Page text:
The steady, consistent plan to save 12 percent to 15 percent of pay toward retirement and aim for a balanced asset allocation can get many to a spot where they can retire in their 60s, she said.
Retiring in your 60s isn't really going the way of the gold watch and the monthly pension check, experts say.
"Most of my clients retire in their mid- to late-60s," said Robert Bilkie, president of Sigma Investment Counselor in Northville.
Many people may expect to retire at age 65. In reality, the median age is 62 _ where half retire below that age and half above, according to Craig Copeland, senior research associate with the Employee Benefit Research Institute.
"In many cases, they're retiring because they're forced to retire due to circumstances, either their own health or the health of the company," Copeland said.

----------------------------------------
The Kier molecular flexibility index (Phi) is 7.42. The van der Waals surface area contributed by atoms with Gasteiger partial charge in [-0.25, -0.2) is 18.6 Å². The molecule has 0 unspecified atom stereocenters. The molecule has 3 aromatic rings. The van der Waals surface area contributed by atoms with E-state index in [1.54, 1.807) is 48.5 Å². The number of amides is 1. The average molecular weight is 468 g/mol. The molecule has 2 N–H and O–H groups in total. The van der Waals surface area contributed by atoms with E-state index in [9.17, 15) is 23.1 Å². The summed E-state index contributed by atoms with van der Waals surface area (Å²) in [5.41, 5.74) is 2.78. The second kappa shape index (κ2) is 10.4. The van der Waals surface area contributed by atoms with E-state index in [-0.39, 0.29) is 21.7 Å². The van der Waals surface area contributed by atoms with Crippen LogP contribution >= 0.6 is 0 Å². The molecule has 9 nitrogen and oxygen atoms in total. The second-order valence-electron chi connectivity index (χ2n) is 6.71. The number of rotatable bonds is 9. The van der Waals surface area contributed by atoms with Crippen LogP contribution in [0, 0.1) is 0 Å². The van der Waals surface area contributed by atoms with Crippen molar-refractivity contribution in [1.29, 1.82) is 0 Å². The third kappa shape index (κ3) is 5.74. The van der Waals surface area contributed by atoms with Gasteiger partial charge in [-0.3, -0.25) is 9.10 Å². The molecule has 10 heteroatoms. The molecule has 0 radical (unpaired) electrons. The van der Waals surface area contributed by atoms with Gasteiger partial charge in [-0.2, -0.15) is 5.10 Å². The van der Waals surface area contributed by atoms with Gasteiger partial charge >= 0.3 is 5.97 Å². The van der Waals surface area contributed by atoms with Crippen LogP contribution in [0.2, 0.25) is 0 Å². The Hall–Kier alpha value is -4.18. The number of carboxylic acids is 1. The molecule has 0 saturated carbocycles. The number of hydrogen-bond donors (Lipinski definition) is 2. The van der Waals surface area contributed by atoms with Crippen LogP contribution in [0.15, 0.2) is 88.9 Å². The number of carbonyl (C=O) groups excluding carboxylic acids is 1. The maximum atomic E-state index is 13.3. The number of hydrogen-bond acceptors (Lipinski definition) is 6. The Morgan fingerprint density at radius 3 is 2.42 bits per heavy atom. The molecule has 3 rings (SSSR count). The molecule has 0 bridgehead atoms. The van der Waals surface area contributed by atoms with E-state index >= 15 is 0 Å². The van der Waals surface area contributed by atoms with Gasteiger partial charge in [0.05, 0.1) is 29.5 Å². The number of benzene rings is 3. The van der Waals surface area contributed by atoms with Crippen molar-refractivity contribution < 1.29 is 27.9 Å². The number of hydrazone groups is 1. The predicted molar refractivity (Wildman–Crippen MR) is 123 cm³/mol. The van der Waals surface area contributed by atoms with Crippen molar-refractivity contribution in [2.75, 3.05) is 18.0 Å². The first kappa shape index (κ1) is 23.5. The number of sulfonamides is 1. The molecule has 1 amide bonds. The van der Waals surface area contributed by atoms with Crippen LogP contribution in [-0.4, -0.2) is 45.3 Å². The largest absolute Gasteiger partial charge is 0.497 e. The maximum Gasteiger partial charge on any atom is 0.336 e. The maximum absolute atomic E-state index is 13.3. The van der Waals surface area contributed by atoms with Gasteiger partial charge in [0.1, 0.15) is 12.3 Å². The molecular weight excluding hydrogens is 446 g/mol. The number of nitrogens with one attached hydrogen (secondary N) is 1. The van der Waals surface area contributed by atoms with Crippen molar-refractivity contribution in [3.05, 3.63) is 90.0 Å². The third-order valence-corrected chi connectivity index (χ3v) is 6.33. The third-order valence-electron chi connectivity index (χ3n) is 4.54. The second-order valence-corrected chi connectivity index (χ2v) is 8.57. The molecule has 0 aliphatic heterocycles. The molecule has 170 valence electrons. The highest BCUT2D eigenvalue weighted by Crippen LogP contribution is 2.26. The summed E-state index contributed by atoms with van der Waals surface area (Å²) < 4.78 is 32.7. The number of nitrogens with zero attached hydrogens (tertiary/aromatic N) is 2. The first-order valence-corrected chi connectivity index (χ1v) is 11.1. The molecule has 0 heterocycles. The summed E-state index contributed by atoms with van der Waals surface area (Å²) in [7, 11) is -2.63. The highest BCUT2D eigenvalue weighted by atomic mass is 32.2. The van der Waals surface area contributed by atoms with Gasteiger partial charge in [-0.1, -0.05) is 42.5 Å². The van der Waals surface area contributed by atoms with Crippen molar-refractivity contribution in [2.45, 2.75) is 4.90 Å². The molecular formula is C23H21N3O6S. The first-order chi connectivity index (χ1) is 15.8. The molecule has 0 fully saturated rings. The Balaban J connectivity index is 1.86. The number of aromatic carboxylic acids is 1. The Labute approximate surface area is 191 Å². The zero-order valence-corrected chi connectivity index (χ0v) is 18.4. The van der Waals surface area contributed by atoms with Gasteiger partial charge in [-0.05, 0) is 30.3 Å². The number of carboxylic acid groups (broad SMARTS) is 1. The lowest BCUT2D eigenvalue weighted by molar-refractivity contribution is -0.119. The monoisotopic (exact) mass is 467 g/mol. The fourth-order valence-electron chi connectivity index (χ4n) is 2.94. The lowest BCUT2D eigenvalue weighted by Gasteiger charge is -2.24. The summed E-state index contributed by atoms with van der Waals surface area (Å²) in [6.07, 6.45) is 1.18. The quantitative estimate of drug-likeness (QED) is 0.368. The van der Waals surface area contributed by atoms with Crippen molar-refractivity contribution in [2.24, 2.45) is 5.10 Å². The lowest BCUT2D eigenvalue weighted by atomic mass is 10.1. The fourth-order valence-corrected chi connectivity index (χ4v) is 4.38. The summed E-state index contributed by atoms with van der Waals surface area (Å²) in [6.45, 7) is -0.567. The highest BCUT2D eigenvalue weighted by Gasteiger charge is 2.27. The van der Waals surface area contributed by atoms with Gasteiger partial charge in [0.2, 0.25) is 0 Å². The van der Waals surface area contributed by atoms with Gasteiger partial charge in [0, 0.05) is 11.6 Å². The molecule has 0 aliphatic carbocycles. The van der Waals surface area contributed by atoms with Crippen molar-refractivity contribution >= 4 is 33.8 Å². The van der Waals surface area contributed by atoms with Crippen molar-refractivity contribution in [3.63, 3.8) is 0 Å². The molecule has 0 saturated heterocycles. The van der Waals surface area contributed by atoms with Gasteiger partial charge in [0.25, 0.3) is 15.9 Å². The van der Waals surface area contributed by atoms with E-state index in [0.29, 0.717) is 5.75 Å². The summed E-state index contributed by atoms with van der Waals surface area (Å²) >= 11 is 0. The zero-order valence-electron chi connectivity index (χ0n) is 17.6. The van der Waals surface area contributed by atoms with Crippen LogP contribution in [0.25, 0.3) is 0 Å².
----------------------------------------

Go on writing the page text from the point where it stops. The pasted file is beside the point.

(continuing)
Telling someone that they should work until age 70, he said, might work for a person who is healthy, sits at a computer in an office and enjoys working for a company that's making money.
Someone who expects to live well into their 90s might even want to delay collecting Social Security benefits until age 70 because you'd get 132 percent of the monthly benefit because of the delay.
When you reach age 70, your monthly Social Security retirement benefit stops increasing even if you continue to delay taking benefit.
"If everything is perfect, 70 should probably be the goal," Copleland said. "But nobody's life is perfect."
Many things, including your health and job security, aren't predictable. So if you spend money too freely in your 40s or 50s with the full intention of working until age 70, you could be in trouble.
"Maybe 70 is the goal but people should consider what if X, Y, or Z happens," he said.
Who can really retire in their late 40s or early 50s?